In February 2019, the CCC hosted an international workshop on majority nationalism in plurinational states. Over two days, participants presented their findings from a diverse range of countries. Over the coming weeks, we will share a series of blogs with these findings. In a theoretical contribution, Brian Girvin assesses the language of majority and minority nationalism.
Is it time to reconsider the use of majority and minority in the study of nationalism in multinational states? Some of the problems associated with their usage occurred to me while thinking about movements for autonomy, devolution and secession. There is considerable disagreement about who the people are in a political context, but there is agreement that political legitimacy is based on both the ‘will of the people’ and the nation. Yet it is unclear how that will is reflected within multinational states when alternative national communities are in competition for power and resources.
In these circumstances the relationship between majority and minority is rarely benign and nearly always asymmetrical. Nations do not have ‘parity’ even in the most liberal multinational state. There’s a bias towards the majority nation which writes the political rules of the game (the Constitution for instance). Furthermore, the majority nation usually has a privileged position in respect of how these rules are applied through legislation and in the courts.
We need then to distinguish between a democratic majority and a national majority. With the democratic majority, political competition takes place within the territorial state and is ‘blind’ to the national composition of the state; the electorate comprises the citizens of the state. Majorities and minorities are temporary and electorates can reconstitute the majority whenever there is an election.
In contemporary politics outcomes based on majoritarian principles appear legitimate and reasonable. However, if the idea of a national majority is invoked the situation changes dramatically. The majority within a multinational state reflects a specific nationality - this often excludes other nations from influence and power. There is the further danger that other nations can become permanent minorities due to the differences between the majority and minority in terms of history, norms and values, and culture. The application of the rules of the game as determined by the majority can exclude other nations from exercising power or indeed from participating in government.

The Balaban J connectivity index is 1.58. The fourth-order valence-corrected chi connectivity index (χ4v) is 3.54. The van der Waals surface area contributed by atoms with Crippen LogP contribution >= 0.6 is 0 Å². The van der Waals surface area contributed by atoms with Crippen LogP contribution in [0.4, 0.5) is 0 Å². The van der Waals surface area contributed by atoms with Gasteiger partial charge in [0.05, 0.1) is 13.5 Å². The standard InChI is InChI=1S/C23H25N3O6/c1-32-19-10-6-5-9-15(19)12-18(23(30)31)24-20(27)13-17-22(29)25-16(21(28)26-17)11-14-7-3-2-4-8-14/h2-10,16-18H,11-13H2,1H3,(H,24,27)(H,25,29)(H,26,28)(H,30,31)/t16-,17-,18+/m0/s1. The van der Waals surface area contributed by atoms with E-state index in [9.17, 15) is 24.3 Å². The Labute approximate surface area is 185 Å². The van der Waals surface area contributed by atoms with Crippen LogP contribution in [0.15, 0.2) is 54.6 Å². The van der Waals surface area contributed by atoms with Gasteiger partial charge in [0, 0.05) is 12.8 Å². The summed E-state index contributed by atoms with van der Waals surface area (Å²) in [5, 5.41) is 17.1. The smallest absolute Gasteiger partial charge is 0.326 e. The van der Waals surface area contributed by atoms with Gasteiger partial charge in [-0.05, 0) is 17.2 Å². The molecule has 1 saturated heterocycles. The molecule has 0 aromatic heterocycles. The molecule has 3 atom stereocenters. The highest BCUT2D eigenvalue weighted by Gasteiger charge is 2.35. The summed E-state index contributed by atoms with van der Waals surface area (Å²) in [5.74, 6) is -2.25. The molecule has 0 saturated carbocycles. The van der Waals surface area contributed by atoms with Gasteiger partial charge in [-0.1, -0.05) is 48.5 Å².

The democratic conceit that every vote is equal and that each voter has an equal possibility of exercising influence is flawed in itself. In multinational states majority outcomes are determined by national vote banks. It is the existence of different nations that constitute the limits to majority and minority. The majority nation will determine in a democratic fashion the nature of the state. To continue to use majority and minority is to reinforce a dominant position on the part of one nation and to deem it legitimate. It also fails to address the unequal power relationship between the majority nation and other nations in the polity. If majority and minority continue to be used, there is a danger that decisions taken on majority grounds have the appearance of legitimacy but disadvantage other nations.
What could be done to avert this confusion? One approach is to recognise the equality of all nations within a polity and ascribe rights to each on an equal basis irrespective of size. This might entail a right of veto over major constitutional issues, such as the decision to leave the EU. This would involve concurrent majorities along national lines rather than a majority vote across the state. The so called Good Friday/Belfast Agreement 1998 points the way forward. The two national communities in Northern Ireland are treated as equal for the purposes of the agreement. Most major issues have to be decided by concurrent majorities, thus recognising that each national community has interests that cannot be overridden. Although this only applies to one region of the UK, it is a model that requires a break with classic majoritarian democratic forms and also the assumptions contained in the institutional arrangements of the nation-state.
If we abandon majority/minority when addressing conflicts within multinational states, what could replace it? I have used dominant to reflect the uneven nature of power, although other options include hegemonic and non-hegemonic which acknowledges both coercive and non-coercive forms of power.
Brian Girvin is an Honorary Professor of Politics and Professor of Comparative Politics (Emeritus) University of Glasgow.
Image Credit: Steve Snodgrass on flickr